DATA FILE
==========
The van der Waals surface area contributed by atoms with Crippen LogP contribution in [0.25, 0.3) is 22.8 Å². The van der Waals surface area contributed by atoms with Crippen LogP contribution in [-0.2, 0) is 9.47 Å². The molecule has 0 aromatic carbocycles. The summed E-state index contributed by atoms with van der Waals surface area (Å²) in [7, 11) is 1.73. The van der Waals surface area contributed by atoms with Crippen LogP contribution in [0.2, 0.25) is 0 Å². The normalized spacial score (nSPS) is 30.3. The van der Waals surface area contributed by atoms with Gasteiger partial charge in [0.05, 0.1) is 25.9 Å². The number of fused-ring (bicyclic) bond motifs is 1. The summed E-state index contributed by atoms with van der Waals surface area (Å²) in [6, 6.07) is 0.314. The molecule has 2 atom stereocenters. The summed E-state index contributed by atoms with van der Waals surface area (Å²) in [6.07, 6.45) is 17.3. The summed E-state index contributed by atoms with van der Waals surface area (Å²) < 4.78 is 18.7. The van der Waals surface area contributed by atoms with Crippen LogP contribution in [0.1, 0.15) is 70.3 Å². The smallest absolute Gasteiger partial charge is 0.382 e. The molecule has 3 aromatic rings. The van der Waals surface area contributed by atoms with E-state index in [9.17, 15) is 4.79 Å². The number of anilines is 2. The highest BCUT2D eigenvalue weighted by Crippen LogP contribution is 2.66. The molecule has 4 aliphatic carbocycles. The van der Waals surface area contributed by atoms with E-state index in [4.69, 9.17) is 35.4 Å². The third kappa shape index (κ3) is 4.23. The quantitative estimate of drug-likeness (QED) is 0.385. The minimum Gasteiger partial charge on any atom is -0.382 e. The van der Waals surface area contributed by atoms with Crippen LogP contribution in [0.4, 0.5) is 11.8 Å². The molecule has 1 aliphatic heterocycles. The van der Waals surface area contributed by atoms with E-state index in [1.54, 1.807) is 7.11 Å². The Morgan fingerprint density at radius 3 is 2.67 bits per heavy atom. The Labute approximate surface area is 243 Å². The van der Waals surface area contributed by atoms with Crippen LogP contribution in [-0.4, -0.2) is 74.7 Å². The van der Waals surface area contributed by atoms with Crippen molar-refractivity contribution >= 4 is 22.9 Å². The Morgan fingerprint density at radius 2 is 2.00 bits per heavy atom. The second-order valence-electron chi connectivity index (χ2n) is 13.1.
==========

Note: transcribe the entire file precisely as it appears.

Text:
The van der Waals surface area contributed by atoms with Crippen LogP contribution in [0.25, 0.3) is 22.8 Å². The van der Waals surface area contributed by atoms with Crippen LogP contribution in [-0.2, 0) is 9.47 Å². The molecule has 0 aromatic carbocycles. The summed E-state index contributed by atoms with van der Waals surface area (Å²) in [7, 11) is 1.73. The van der Waals surface area contributed by atoms with Crippen LogP contribution in [0.2, 0.25) is 0 Å². The normalized spacial score (nSPS) is 30.3. The van der Waals surface area contributed by atoms with Gasteiger partial charge in [0.05, 0.1) is 25.9 Å². The number of fused-ring (bicyclic) bond motifs is 1. The summed E-state index contributed by atoms with van der Waals surface area (Å²) in [6, 6.07) is 0.314. The molecule has 2 atom stereocenters. The summed E-state index contributed by atoms with van der Waals surface area (Å²) in [6.07, 6.45) is 17.3. The summed E-state index contributed by atoms with van der Waals surface area (Å²) < 4.78 is 18.7. The van der Waals surface area contributed by atoms with Crippen LogP contribution in [0.1, 0.15) is 70.3 Å². The smallest absolute Gasteiger partial charge is 0.382 e. The molecule has 3 aromatic rings. The van der Waals surface area contributed by atoms with E-state index in [9.17, 15) is 4.79 Å². The number of anilines is 2. The highest BCUT2D eigenvalue weighted by Crippen LogP contribution is 2.66. The molecule has 4 aliphatic carbocycles. The van der Waals surface area contributed by atoms with E-state index in [4.69, 9.17) is 35.4 Å². The third kappa shape index (κ3) is 4.23. The quantitative estimate of drug-likeness (QED) is 0.385. The minimum Gasteiger partial charge on any atom is -0.382 e. The van der Waals surface area contributed by atoms with Crippen LogP contribution in [0.4, 0.5) is 11.8 Å². The molecule has 1 aliphatic heterocycles. The van der Waals surface area contributed by atoms with E-state index in [1.54, 1.807) is 7.11 Å². The Morgan fingerprint density at radius 3 is 2.67 bits per heavy atom. The Labute approximate surface area is 243 Å². The van der Waals surface area contributed by atoms with Crippen LogP contribution in [-0.4, -0.2) is 74.7 Å². The van der Waals surface area contributed by atoms with Crippen molar-refractivity contribution >= 4 is 22.9 Å². The Morgan fingerprint density at radius 2 is 2.00 bits per heavy atom. The second-order valence-electron chi connectivity index (χ2n) is 13.1.